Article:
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Bounce rate is calculated as the number of single-page sessions on your site divided by all sessions.
If you’ve dipped your toes into Google Analytics, you may have noticed, among the statistics presented on the audience overview tab, the “bounce rate” for your site. This figure, represented as a percentage, is a vital statistic.
Tracking your site bounce rate is an important practice. In fact, Search Engine Journal ranks it as the third most important user experience key performance indicator (KPI), just under “time on page” and “page views.”
But what precisely is a bounce rate? This guide will give you all the insight you need to understand why bounce rate is important, how to measure and track it, and steps you can take in your SEO strategy to improve it.
A bounce occurs when a user visits a single page on your site, then exits that page without visiting any other pages. As defined by Google, it is a single-page session on your site. In Google Analytics, a bounce is recognized when a user opens a single page, then exits without triggering any further requests to the Analytics server. Since there were no subsequent requests to allow Google to measure the length of the session, the session duration for this visit is registered as 0 seconds.
Your “bounce rate” is calculated as the number of bounces on your site divided by all sessions. This statistic lets you know how many sessions on your site involve engagement with only one page.
Note that the concepts outlined above are also commonly applied to email marketing campaigns; an email that is opened and does not lead to further action from the recipient may be considered a “bounce.” As with web development and SEO, a high bounce rate in an email marketing campaign may signal that optimization is in order.
While your bounce and exit rates are key statistics to track in regards to site engagement, it’s important not to conflate these two terms. As explained above, your bounce rate is the percentage of single-page sessions on your site. Conversely, the exit rate measures the number of people who exit your website after landing on a specific page, divided by the total number of page views that page received.
This percentage lets site owners know how many sessions on a site — including visits from other pages on your site — ended when visitors exited that specified page.
A page with a high exit rate can be identified as problematic if, by design, it should not. A checkout page on an e-commerce site is expected to have a high exit rate. A piece of bottom-funnel marketing content should not. If the latter is losing visitors with a high exit rate, that page may need to be optimized.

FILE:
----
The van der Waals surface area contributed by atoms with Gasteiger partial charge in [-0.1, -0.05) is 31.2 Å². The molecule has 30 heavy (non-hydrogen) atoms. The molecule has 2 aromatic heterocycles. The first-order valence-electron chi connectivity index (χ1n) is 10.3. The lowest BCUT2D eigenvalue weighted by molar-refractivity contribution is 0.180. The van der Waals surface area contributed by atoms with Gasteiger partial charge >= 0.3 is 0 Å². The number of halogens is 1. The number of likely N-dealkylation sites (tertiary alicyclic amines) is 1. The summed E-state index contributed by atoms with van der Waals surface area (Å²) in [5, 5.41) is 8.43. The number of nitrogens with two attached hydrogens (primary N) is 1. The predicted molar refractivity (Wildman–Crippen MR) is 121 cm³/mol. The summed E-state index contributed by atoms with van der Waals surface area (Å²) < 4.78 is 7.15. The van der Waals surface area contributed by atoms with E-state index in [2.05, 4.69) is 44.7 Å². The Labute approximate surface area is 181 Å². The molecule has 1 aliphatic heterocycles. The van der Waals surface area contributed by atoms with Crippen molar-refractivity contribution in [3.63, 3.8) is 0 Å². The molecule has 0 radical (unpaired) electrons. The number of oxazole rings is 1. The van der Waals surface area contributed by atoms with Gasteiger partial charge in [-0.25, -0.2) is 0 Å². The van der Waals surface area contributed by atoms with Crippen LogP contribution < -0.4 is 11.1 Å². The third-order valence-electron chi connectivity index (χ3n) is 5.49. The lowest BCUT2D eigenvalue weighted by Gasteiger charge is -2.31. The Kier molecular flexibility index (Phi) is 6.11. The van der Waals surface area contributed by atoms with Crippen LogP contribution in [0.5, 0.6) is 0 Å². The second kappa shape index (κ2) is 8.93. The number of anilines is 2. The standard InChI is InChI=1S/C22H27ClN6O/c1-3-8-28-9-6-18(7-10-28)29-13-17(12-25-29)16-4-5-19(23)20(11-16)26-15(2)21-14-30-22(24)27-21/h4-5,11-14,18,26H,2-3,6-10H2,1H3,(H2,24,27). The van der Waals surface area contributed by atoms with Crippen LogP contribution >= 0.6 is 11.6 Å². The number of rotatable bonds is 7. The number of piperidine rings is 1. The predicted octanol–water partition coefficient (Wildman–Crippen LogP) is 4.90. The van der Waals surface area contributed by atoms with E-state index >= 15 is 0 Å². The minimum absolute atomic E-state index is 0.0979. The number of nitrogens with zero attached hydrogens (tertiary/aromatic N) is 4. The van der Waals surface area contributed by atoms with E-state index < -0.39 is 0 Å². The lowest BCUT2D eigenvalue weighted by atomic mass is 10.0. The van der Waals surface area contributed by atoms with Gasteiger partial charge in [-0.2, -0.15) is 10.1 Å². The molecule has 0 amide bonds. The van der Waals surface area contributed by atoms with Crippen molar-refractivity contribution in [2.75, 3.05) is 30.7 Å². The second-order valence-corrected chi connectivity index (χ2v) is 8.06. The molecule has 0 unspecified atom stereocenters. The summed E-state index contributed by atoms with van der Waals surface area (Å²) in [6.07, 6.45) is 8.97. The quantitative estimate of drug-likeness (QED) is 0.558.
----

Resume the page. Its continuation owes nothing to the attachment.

There has been a long debate over whether bounce rates affect SEO. Google Webmaster Trends Analyst Gary Illyes confirmed that bounce rate is not a ranking factor for Google.
However, it’s a bad idea to disregard this metric based solely on those facts. This is because bounce rate indirectly affects several SEO factors such as dwell time, time on site, and conversion rates. These have an impact on your site’s rankings in the SERPs.
The strongest ranking factors continue to be strong links and quality content. Your bounce rate does not necessarily impact your rankings. It may, however, indicate areas in need of optimization.
You don’t need to optimize your website specifically with your bounce rate in mind, but it can be a good indication of the quality of the user experience. Generally, a 40% to 55% bounce rate is average, while anything over 70% warrants investigation for most types of sites. Note, however, that there is no one “ideal” bounce rate that all web developers and marketers should aspire to. This is because bounce rates vary from industry to industry.
Your bounce rate may differ based on your website’s purpose and industry, your traffic acquisition methods, and the preferred device (mobile vs. desktop) of your target audience. As noted above, e-commerce sites generally have higher bounce rates than average, while news sites are generally lower. For an apples-to-apples comparison, you have to compare bounce rates within your industry.
Further, because different traffic acquisition methods are associated with vastly different bounce rates, it’s possible that relying too much on high-bounce channels could inflate your site’s overall bounce rate. This wouldn’t necessarily call for optimization, nor for a change of course.
Finally, note that user behavior trends differ depending on the device they use to access web content. As most web developers who work on mobile-first sites can attest, mobile users are more likely to bounce from a page after retrieving the information they need. As such, mobile pages are more likely to have higher bounce rates.
If your site is built on mobile-first design principles, you may have separate pages for mobile and desktop users. An easy method to compare bounce rates for mobile and desktop users is to refer to your site data on Google Analytics under Behavior > Site Content > All Pages. In the fifth column over, you should see the bounce rate for each page. By simply comparing the bounce rates for mobile and desktop pages, you may glean more about user behavior and where you should optimize.
There are countless reasons that your bounce rate might be higher than you’d like. As such, there are many potential solutions. Review the following tips with your site in mind. If your site has room for improvement in the following ways, you can likely improve your bounce rate by addressing them: